How the profession of Private Investigator has evolved with the advent of Technology
In recent decades, globalization and the evolution of production processes have profoundly affected the market choices made by the technology giants, changing their ambitions and setting themselves the main goal of conquering the widest slice of consumers, diversifying products and services. The reduction in size and the manageability of the devices has allowed them to be constantly included in our daily life.
New media (or digital media) have taken on a different role compared to traditional media which represented an intermediary in the information process.
Today we are led to merge with technologies, autonomously transmitting information, images, audio and video in real time. The effects of this direction had a strong impact on the social structure, to the point of creating new fields of study and new highly specialized professionals. It was therefore essential for the Milan Investigation Agency to ask itself what kind of contribution Cyber Intelligence could make to the investigative sector.
HUMINT (Human Intelligence), the oldest Intelligence activity, used for the collection of information through interpersonal relationships (eg undercover agents) by means of both active and passive methodologies, is now flanked by new forms of acquisition of “raw” data such as OSINT (Open Source Intelligence) which exploits modern technologies and new collection spaces.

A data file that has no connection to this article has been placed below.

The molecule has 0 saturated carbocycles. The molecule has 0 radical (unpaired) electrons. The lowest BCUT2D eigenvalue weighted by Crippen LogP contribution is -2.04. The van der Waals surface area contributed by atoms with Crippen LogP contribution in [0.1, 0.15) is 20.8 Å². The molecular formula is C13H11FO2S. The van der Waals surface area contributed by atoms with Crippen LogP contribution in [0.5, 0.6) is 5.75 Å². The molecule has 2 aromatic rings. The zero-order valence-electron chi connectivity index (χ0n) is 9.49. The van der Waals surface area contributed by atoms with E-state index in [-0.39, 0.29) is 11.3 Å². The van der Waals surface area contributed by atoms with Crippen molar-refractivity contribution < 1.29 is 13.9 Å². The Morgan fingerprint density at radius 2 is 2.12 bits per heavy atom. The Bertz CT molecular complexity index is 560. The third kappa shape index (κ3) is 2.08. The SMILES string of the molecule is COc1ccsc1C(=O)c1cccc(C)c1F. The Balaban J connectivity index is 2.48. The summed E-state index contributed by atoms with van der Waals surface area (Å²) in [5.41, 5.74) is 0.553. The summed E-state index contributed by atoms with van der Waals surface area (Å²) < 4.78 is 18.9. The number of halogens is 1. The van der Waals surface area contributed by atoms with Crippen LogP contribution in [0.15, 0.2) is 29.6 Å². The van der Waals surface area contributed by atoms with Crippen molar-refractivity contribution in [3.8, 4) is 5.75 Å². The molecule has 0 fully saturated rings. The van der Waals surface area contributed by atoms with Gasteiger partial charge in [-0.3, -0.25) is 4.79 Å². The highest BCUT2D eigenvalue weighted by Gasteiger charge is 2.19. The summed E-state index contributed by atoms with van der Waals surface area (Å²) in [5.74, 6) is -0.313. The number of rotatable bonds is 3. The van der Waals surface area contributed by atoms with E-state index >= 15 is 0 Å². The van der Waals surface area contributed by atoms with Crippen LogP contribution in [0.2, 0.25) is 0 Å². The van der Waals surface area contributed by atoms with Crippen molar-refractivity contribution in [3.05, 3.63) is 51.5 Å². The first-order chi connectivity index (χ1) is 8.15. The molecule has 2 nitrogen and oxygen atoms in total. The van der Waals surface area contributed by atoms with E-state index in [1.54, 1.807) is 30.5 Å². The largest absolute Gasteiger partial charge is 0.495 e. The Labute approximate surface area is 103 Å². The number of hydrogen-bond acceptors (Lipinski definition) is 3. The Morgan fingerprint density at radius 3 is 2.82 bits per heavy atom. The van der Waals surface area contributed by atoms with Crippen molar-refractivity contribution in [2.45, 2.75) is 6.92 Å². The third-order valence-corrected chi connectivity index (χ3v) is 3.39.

Open Source system is based on the use of open sources (in the public domain) whose roster that, until recently included magazines, newspapers, television and radio broadcasts, books, etc., has been strongly implemented by the rapid rise of the Internet and related services.
4.0 analysts now have to juggle a number of information sources, significantly higher than in the past, capable of producing a sea magnum of data per second, which require more than the others, a careful assessment of reliability. The use of a precise and structured methodology is the result of the combination of the analyst’s skill and the use of tools, software and services available on the Internet.
Increasingly, the London Investigation Agency, as well as the judicial police, considering it a valuable preventive investigation activity for the drafting of an investigative project, resorts to the acquisition of information present on the Web.
With the data in hand, analysts will in fact be able to proceed to the next steps and trace, for example, the so-called Digital Profiling of an individual or proceed with a Due Diligence, in order to capture any critical issues and highlight useful details for evaluating the activity of a company or company, even in the event of a merger or spin-off.
The deeply interdisciplinary analysis of Open Source Intelligence allows the Investigation Agency to use this technique even in the course of legal disputes such as in order to find new witnesses and confirm or dismantle any alibis.
It is appropriate, for us at the Investigative Agency, to emphasize that new technologies are an excellent opportunity and an additional skill in the hands of a careful investigator, but that the data acquired, except in rare cases, represent only the pieces to support a plan structured investigative which often also requires other investigative activities (stalking, shadowing, etc.).